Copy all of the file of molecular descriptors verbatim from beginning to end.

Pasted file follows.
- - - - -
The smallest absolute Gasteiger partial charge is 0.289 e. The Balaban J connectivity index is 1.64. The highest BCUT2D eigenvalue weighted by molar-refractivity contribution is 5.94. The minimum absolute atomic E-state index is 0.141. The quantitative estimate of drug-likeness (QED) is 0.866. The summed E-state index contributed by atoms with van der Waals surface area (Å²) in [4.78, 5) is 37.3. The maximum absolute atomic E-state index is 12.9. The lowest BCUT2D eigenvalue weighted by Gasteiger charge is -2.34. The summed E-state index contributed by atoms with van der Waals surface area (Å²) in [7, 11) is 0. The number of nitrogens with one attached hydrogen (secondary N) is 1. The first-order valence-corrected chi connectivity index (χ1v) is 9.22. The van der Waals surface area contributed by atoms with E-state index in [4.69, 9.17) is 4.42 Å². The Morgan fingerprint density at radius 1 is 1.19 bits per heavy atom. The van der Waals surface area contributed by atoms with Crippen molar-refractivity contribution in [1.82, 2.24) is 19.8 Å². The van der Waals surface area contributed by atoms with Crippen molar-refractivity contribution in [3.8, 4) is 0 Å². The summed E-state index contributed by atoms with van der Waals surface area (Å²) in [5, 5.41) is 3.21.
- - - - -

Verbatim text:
The smallest absolute Gasteiger partial charge is 0.289 e. The Balaban J connectivity index is 1.64. The highest BCUT2D eigenvalue weighted by molar-refractivity contribution is 5.94. The minimum absolute atomic E-state index is 0.141. The quantitative estimate of drug-likeness (QED) is 0.866. The summed E-state index contributed by atoms with van der Waals surface area (Å²) in [4.78, 5) is 37.3. The maximum absolute atomic E-state index is 12.9. The lowest BCUT2D eigenvalue weighted by Gasteiger charge is -2.34. The summed E-state index contributed by atoms with van der Waals surface area (Å²) in [7, 11) is 0. The number of nitrogens with one attached hydrogen (secondary N) is 1. The first-order valence-corrected chi connectivity index (χ1v) is 9.22. The van der Waals surface area contributed by atoms with E-state index in [4.69, 9.17) is 4.42 Å². The Morgan fingerprint density at radius 1 is 1.19 bits per heavy atom. The van der Waals surface area contributed by atoms with Crippen molar-refractivity contribution in [1.82, 2.24) is 19.8 Å². The van der Waals surface area contributed by atoms with Crippen molar-refractivity contribution in [3.8, 4) is 0 Å². The summed E-state index contributed by atoms with van der Waals surface area (Å²) in [5, 5.41) is 3.21.